At the end of the Second World War, the Royal Air Force was tasked with undertaking Operation REVUE, to provide the Ordnance Survey with aerial photography of the entire UK. This photography provided a basis for new mapping and informed postwar planning and reconstruction. Several photographic reconnaissance squadrons undertook this work throughout the late 1940s and around 500 sorties were flown over Scotland, resulting in the collection of over 280,000 aerial photographs. Copies of these photographs were held by the Scottish Office in a specially created Air Photograph Library in Edinburgh.
During the 1960s, the Library was renamed the Air Photographs Unit (APU) and was administered by the Scottish Development Department, part of the Scottish Office. It grew significantly with the transfer of Ministry of Defence and Ordnance Survey imagery of Scotland dating from the Second World War onwards.
|New St Andrews House, Edinburgh. In the mid-1970s, the APU moved into offices here from a basement in York Place.|
The APU commissioned aerial surveys on behalf of the Scottish Development Department and advised the Scottish public-sector on the application of aerial imagery. It also maintained the Central Register of Aerial Photography of Scotland (CRAPS), a register of all known aerial imagery covering the country, mirroring similar services in England and Wales.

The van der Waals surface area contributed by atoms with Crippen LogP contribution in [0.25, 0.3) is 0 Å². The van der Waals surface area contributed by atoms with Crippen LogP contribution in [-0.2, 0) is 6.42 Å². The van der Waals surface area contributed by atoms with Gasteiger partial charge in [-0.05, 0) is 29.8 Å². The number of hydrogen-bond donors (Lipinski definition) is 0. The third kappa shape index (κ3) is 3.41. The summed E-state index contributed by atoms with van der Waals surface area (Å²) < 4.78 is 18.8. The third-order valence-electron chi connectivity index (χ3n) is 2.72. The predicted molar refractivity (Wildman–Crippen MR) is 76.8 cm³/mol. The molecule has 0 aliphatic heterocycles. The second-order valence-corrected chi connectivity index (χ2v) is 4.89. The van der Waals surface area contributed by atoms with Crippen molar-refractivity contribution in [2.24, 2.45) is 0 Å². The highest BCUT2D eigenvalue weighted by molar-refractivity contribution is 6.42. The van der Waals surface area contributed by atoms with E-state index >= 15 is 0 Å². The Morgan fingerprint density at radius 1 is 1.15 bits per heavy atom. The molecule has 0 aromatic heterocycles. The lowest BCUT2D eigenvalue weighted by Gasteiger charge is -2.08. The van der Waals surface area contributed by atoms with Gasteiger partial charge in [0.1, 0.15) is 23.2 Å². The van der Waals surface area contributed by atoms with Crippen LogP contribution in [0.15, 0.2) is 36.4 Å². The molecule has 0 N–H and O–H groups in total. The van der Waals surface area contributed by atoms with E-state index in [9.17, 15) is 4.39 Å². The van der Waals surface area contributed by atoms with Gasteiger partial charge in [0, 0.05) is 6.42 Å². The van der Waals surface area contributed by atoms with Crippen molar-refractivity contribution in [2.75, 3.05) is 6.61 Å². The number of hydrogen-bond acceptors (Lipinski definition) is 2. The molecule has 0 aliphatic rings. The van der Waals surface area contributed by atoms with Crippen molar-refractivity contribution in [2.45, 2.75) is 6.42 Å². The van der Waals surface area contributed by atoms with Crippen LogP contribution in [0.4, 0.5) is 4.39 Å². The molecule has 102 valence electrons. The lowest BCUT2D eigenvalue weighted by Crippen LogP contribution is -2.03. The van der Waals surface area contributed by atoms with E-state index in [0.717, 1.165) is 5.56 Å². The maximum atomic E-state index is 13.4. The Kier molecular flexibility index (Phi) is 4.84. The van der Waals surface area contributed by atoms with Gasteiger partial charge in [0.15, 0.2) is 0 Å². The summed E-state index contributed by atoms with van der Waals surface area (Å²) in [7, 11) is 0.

As aerial imagery of Scotland flown by the Royal Air Force and Ordnance Survey was declassified and released, batches of roll film and copy prints were transferred to the care of the APU at regular intervals. Staff were then required to catalogue any accompanying finding aids and to manually plot the footprint of each sortie onto a series of One Inch to One Mile overview maps, to allow cover searches to be carried out.
Staff members Gavin Aitchison (Air Photographs Officer), John Hamilton (Administration Assistant) and Jenny Fortune (Draughtsperson) in the APU office at New St Andrews House, Edinburgh, in 1993.
Over and above its internal advisory role, the APU serviced a growing number of public enquiries and visitors who wished to view the collection in person. Following an internal government review, and in recognition of its important public service role, in 1993 the APU was transferred to the Royal Commission on the Ancient and Historical Monuments of Scotland (RCAHMS). In 2008, it was merged with The Aerial Reconnaissance Archives to form NCAP, and now includes over 1.5 million aerial images of Scotland.
All of the finding aids to this collection are online and can be viewed with a website subscription.
Collections of oblique aerial photography taken by AeroPictorial Ltd, Aerofilms Ltd and RCAHMS are not held within NCAP and are therefore not hosted on this website. Please visit Canmore to view that imagery.